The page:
Fri. May 20th, 2022

South America is known for growing some of the best coffee beans around the world. Countries like Columbia, Guatemala, Argentina and Brazil are major exporters of coffee beans, but there is one country in particular that has become popular over the last few decades, and that is Peru.

Peruvian coffee is unique and its flavors and bodies are different for each region. Here in Toronto, Brasa Peruvian Kitchen joins a growing list of coffee shops selling Peruvian coffee. On October 6, they launched their own signature line. Its aromatic and flavorful coffee may be the exact switch you need for your daily coffee craving.

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More on Peruvian coffee

Peruvian coffee
Photo: Brasa Peruivan cuisine

Peru has one of the most diverse climates in the world. One minute you are engulfed by the northern mountains and then you walk through the trees of the Amazon forest. There are about 90 microclimates in Peru and this allows for suitable agriculture to grow coffee bean crops.

The country began producing coffee in the 1700s, but it was only exported in the 1900s. Over the past decade, Peru has become the No. 10 producer in the world, and Michel Falcon, owner of Brasa Peruvian, explains how the microclimate is to thank.

“The high altitude of the mountain regions such as the Andes provides optimal growth conditions for arabica coffee. The Amazon coastal and jungle region also allows for superior harvesting environments,” said Michel.

Everything organic

Local farmers make up the majority of the agricultural population of Peru, and due to high cost and availability, they do not have access to chemical fertilizers. This means that the majority of their coffee beans are organic, and large volumes of their exports are also Arabica beans.

Farmers plant the beans up to an altitude of 3000 meters, and this helps the taste profile of the coffee. The higher you grow the crop, the harder the bean must “fight” to grow. When the bean is stressed, it forces them to produce more sugar and nutrients, which contributes to the overall taste profile.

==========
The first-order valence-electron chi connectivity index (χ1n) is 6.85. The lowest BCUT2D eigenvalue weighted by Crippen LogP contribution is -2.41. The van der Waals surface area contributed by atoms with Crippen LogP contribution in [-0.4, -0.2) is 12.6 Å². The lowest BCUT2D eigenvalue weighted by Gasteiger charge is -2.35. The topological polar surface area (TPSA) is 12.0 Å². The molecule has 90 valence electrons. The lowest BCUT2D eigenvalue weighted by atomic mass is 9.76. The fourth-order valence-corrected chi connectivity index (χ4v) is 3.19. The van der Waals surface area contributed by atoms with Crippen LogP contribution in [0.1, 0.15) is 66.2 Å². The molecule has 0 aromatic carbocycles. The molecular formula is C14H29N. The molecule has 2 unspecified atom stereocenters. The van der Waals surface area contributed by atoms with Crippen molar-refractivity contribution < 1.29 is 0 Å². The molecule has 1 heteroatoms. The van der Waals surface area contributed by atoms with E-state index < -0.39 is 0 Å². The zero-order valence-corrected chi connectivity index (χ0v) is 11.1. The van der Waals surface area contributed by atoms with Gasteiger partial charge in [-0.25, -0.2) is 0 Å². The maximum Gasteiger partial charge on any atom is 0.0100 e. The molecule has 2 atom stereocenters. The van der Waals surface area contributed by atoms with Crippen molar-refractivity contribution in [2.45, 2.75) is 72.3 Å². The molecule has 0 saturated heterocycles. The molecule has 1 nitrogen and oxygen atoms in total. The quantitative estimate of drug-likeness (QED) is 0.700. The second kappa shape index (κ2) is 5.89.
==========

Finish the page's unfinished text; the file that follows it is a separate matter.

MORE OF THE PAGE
When the beans are ready to be exported, local farmers form fair trade cooperatives to gain access to larger global markets. Michel explains that without these alliances they would not be able to export these large quantities and end up in stores like Brasa. That’s how the term “fair trade” coffee was invented.

Taste of Peruvian coffee at Brasa

Brasa Peruvian cuisine
Photo: Brasa Peruvian cuisine

Since first opening this summer, Brasa’s missions have been to introduce flavors from Peruvian cuisine to Toronto. Their salads and hot bowls are full of flavor and they recently decided to take it a step further and also introduce the flavors of Peruvian coffee.

“We came across this opportunity when we sublet a commercial kitchen out of the Hale Coffee Roasters facility. they also burn organic Peruvian coffee. ”

Michel Falcon

Michel thanks Hale Coffee for making this happen so quickly. He always believed that Peruvian coffee was a suitable product for the company and their guests.

Where the beans are picked up …

Brasas coffee comes from an organic coffee farm owned by Ysauro Tocto Chugden. The 1.5-hectare farm is located in the Lonya Grande district of Peru. The coffee is grown at altitudes of 1600 meters!

Ysauro grows the coffee beans Bourbon, Castillo and Catimor, and he knows his innovative agricultural processes for coffee. He is a member of the Asociacion de Productores Cafetaleros Juan Marco El Palto (JUMARP). They ensure high quality organic coffee for the customer, while at the same time taking good care of the local communities and strengthening their livelihood. The 35 local farmers, including Ysauro and the other 189 members of COOP JUMARP, grow their coffee under the canopy of the Amazon rainforest.

Taste and taste profile

Peruvian coffee
Photo: Bonfire Peruvian coffee

Their coffee is mild to medium body, with notes of nuts, flowers and green grapes. It has a mild acidity, a balanced body, vibrant aromas and can be enjoyed in a hot cup alone or with your favorite food or dessert.

The beans are roasted on an eight scale of Hale coffee beans. Brasa recommends using an AeroPress on freshly ground beans. They say it is a simple and effective method to brew the different flavors of the coffee beans without sweating.

Buy your bag today through their website, in-store, UberEats or Door Dash.

Check out the latest blog post here.

Other Toronto coffee shops sell Peruvian coffee

  • Tail coffee roasters
  • Balzac
  • Pilot coffee roasteries

Feature Image: Brasa Peruvian Kitchen

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